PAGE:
Musicians of SIS: Hyjo Shim

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The chattering stops; all eyes turn to the neglected stage that was once hidden by the grubby curtains. The spotlight beams down as the strike of the drumsticks counts three. Everyone licks their lips in great anticipation, placing all cups back on its saucers. In a matter of seconds, it is no longer the smell of coffee that permeates the café, but rather the spontaneous interaction of jazz music with the lives of everyday coffee drinkers. Four talented musicians stands on stage but one person in particular, Hyjo Shim (10), resonates his exhilarating and liberating sensation through the golden saxophone.

Despite his natural comfort with the saxophone, Hyjo’s first instrument was rather the clarinet he’d played since seventh grade in Burcharest, Romania. During the next few years, he attended prestigious festivals and competitions to achieve promising awards, but the clarinet soon lost the captivating element it once had, leaving Hyjo “bored with classical music.”

Hyjo’s consequent introduction to the saxophone was very much like his experience performing at the café with his quartet: genuine and free-flowing. In a search for a new instrument, he noticed the number of saxophones his school had in reserve, and picked up one to try out.

“The thing that allowed me to have a natural feel for music on the saxophone is that I was never taught any techniques on it,” Hyjo explains. “I realized that the saxophone was quite similar to the clarinet, so I could just figure it out by myself, ultimately allowing me to develop my knowledge over the instrument.”

Although Hyjo was never formally taught on how to play the saxophone, much of his musical success derived from his connection with his band director in Romania. Not only was he introduced to one of his role models, but it was also in this music class that Hyjo developed strong bonds with other talented musicians to start the quartet called JHQ.

“The band director there influenced me personally with his passion for music,” Hyjo recounts. “We were very close personally, and he inspired me with his open minded lifestyle and philosophy. He was also a great trombonist and a musician to play alongside during concerts. Most importantly, he helped me formulate a passion for music—one that allowed me to create a quartet (JHQ) with several students who shared the same motive with me for jazz music.”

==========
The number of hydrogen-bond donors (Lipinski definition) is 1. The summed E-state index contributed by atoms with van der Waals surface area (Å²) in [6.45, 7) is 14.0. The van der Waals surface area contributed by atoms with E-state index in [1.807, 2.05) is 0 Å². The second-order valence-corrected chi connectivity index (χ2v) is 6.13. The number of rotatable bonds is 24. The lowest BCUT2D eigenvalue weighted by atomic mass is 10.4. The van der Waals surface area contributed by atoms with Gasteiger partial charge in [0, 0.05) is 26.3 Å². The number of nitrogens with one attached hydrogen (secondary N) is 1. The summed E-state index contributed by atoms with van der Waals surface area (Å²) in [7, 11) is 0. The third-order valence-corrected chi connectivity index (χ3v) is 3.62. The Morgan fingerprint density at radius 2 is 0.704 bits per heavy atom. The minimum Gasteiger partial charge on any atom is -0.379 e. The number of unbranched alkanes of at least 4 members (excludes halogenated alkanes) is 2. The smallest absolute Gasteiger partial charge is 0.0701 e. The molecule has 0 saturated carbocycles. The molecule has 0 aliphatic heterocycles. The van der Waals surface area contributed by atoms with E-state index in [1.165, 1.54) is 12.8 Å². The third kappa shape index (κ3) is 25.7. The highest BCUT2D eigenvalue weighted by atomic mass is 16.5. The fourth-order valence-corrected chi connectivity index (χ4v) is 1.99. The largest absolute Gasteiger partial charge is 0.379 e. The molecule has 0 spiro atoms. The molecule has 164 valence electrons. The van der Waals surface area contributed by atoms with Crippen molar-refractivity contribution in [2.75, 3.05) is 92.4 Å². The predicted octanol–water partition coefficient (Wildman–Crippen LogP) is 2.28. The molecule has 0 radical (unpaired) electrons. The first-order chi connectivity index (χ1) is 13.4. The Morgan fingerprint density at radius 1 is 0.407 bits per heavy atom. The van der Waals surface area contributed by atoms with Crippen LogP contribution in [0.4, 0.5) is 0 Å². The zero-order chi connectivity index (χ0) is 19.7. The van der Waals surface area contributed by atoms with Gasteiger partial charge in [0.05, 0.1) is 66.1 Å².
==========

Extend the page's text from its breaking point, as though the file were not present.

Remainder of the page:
Since Bucharest offered a lot of playing opportunities in public locations such as cafes and hotels, the JHQ took those chances to frequently play in live gigs. Hyjo’s love for music accumulated as he started playing in front of larger crowds.

“Our band consisted of very dynamic musicians, which is why we never had a specific arrangement of instruments. We just hung out afterschool in the band room, listening to music, jamming, and socializing, then one day we started playing as a real group, and started taking the task seriously.”

Many SIS students credit Hyjo as one of the very few talented jazz musicians that the school has seen. In his perspective, however, beyond the great musical achievements his roots in Romania provided, the saxophone has transformed him more on a personal level.

“The saxophone brought a very deep passion into my life, and it changed my lifestyle,” Hyjo says. “I realized that there was so much more to playing an instrument than getting the notes and articulation right; there are things such as instinct and feel that add more to the music. As I got older, I realized that this perception should also translate to my personal life. I now try to always be free-flowing, open-minded, and genuine.”